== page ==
The glycolytic pathway is modified extensively in mammalian spermatozoa and includes multiple isozymes that are not expressed in somatic tissues. GAPDHS (known as GAPDH-2 in humans), phosphoglycerate kinase 2, and two aldolase isozymes (ALDOART1 and ALDOART2) are encoded by genes expressed only during spermatogenesis (96–99). Other novel isozymes in sperm, such as hexokinase 1-S, are generated by alternative splicing events that occur only in the male germ line (100). GAPDHS and several other glycolytic enzymes are tightly bound to the fibrous sheath, a cytoskeletal structure in the principal piece of sperm flagella (98). Consistent with these findings, glycolysis in mature spermatozoa is only observed in the principal piece. Generation of mice lacking GAPDHS demonstrated that this protein is essential for sperm motility and male fertility (101). In the rat, the GAPDHS transcript is found only in the testis and first appears about day 29 after birth (102). Transcripts were only found in round and condensing spermatids, demonstrating haploid expression of the GAPDHS gene (102). These findings suggest that inhibition of human sperm GAPDHS, either in the male reproductive tract or the female reproductive tract (e.g., through a small molecule applied vaginally), might inhibit sperm motility and prevent fertilization (Table (Table4). 4).
Motility is required for normal fertility. When sperm enter the alkaline environment in the upper portion of the female reproductive tract, they exhibit a specialized pattern of motility termed hyperactivation by which the flagellar wave generates high levels of forward thrust (88). This hyperactivated motility requires Ca2+ entry (103). Among the Ca2+ channels that have been identified in sperm are the CatSpers. Four sperm-expressed CatSper proteins have been found to date (104, 105). It seems that Ca2+ influx into the principal piece of the sperm via the CatSper (CatSper1–CatSper4) channels initiates hyperactivated motility and a tail-to-head propagation, leading to an increase in NADH (106). Absence of any one of the four CatSpers in mouse sperm results in an identical phenotype, i.e., no effect on initial sperm motility, but abolition of hyperactivated motility, resulting in infertility (103, 105, 107–109). Consistent with these findings and the observation that the localization of each of the CatSper proteins in the principal piece is similar (107–109), the four CatSper proteins seem to be subunits of the same cation channel. In addition, infertile men who lack sperm motility exhibit decreased CATSPER gene expression compared with men infertile for other reasons (110). Hence, blockade of the spermatozoa CATSPER cation channel in the male or female tract might be expected to have a contraceptive effect (Table (Table4). 4).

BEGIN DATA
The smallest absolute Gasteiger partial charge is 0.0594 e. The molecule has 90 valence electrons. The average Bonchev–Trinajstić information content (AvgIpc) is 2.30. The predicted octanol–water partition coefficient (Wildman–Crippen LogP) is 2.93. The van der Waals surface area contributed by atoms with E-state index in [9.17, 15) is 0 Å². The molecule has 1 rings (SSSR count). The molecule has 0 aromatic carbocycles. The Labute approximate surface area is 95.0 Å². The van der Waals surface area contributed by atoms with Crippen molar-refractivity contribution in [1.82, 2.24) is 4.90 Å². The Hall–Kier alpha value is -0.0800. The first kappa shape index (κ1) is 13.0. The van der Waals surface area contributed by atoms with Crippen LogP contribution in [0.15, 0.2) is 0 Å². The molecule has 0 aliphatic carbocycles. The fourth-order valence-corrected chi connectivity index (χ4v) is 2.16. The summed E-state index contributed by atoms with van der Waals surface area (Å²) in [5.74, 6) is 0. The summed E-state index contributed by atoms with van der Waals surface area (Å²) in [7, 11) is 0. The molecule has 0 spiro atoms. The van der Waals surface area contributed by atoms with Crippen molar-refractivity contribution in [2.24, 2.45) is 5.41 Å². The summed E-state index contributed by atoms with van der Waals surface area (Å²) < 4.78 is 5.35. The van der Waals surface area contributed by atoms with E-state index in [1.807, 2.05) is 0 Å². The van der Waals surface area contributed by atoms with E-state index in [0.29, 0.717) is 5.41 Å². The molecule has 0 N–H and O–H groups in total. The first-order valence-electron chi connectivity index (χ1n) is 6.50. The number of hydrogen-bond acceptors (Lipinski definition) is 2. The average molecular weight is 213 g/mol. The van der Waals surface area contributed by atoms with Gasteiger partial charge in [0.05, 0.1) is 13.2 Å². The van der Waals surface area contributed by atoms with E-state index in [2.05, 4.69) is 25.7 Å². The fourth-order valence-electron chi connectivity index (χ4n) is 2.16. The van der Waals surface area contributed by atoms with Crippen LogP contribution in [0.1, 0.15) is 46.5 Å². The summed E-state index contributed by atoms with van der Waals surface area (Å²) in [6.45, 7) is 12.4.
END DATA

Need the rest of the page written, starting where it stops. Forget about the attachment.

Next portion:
Although one would expect ORs to be unique to the sensory neurons of the olfactory epithelium, a number are also expressed in mammalian sperm (111). Studies over many decades have suggested that sperm can exhibit chemotaxis in response to specific chemicals and the products of ovulation (112). However, the connection between ORs and chemotaxis was only made more recently (111). Signaling through a specific human testicular OR, hOR17-4, caused both chemokinetic and chemotactic responses by sperm in vitro (71, 111). Bourgeonal was identified as an agonist that could stimulate these responses, whereas undecanol functioned as an antagonist of these effects (71, 111). Signaling through additional ORs seems to stimulate specific responses in sperm (71). The endogenous ligands in the female reproductive tracts that cause these responses are likely to be reported shortly. These studies indicate that agonists and/or antagonists of one or more OR signaling pathways might be excellent contraceptives that would be effective in the female reproductive tract.
Although considerable progress has been made in identifying egg and sperm components involved in each of the steps that lead to fertilization, several issues remain unresolved or contentious. For example, although numerous candidates have been reported (113, 114), the precise nature of the sperm proteins that bind zona pellucida protein 3 (ZP3) on the oocyte is unclear. Similarly, there is a great deal of confusion as to which sperm and egg proteins are actually involved in binding and fusion of gametes (115).